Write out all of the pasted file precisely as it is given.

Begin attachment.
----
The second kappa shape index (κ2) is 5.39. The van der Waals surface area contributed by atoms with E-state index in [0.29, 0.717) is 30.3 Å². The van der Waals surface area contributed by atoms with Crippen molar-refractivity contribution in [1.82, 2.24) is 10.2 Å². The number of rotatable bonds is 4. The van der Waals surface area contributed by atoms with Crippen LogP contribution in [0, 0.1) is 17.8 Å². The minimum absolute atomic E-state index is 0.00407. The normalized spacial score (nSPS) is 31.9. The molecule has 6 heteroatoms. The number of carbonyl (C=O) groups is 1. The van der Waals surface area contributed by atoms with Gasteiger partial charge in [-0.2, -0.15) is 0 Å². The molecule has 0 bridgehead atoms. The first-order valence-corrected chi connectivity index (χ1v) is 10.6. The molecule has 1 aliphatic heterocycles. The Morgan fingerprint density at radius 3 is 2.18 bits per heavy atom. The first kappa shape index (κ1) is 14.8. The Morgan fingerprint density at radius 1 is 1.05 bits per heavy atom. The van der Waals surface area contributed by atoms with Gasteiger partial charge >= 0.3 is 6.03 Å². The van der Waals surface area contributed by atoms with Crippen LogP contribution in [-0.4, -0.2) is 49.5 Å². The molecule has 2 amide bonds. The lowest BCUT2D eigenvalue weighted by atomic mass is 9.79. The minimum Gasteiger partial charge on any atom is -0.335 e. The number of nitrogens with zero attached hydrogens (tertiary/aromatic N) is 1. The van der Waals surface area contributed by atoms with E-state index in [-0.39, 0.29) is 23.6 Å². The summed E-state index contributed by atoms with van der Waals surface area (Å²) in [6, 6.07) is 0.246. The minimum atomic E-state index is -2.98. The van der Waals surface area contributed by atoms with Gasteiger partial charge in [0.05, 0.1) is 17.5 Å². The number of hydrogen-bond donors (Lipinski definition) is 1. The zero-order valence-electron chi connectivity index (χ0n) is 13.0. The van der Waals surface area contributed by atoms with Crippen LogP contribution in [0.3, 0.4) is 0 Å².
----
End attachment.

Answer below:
The second kappa shape index (κ2) is 5.39. The van der Waals surface area contributed by atoms with E-state index in [0.29, 0.717) is 30.3 Å². The van der Waals surface area contributed by atoms with Crippen molar-refractivity contribution in [1.82, 2.24) is 10.2 Å². The number of rotatable bonds is 4. The van der Waals surface area contributed by atoms with Crippen LogP contribution in [0, 0.1) is 17.8 Å². The minimum absolute atomic E-state index is 0.00407. The normalized spacial score (nSPS) is 31.9. The molecule has 6 heteroatoms. The number of carbonyl (C=O) groups is 1. The van der Waals surface area contributed by atoms with Gasteiger partial charge in [-0.2, -0.15) is 0 Å². The molecule has 0 bridgehead atoms. The first-order valence-corrected chi connectivity index (χ1v) is 10.6. The molecule has 1 aliphatic heterocycles. The Morgan fingerprint density at radius 3 is 2.18 bits per heavy atom. The first kappa shape index (κ1) is 14.8. The Morgan fingerprint density at radius 1 is 1.05 bits per heavy atom. The van der Waals surface area contributed by atoms with Gasteiger partial charge >= 0.3 is 6.03 Å². The van der Waals surface area contributed by atoms with Crippen LogP contribution in [-0.4, -0.2) is 49.5 Å². The molecule has 2 amide bonds. The lowest BCUT2D eigenvalue weighted by atomic mass is 9.79. The minimum Gasteiger partial charge on any atom is -0.335 e. The number of nitrogens with zero attached hydrogens (tertiary/aromatic N) is 1. The van der Waals surface area contributed by atoms with E-state index in [-0.39, 0.29) is 23.6 Å². The summed E-state index contributed by atoms with van der Waals surface area (Å²) in [6, 6.07) is 0.246. The minimum atomic E-state index is -2.98. The van der Waals surface area contributed by atoms with Gasteiger partial charge in [0.05, 0.1) is 17.5 Å². The number of hydrogen-bond donors (Lipinski definition) is 1. The zero-order valence-electron chi connectivity index (χ0n) is 13.0. The van der Waals surface area contributed by atoms with Crippen LogP contribution in [0.3, 0.4) is 0 Å².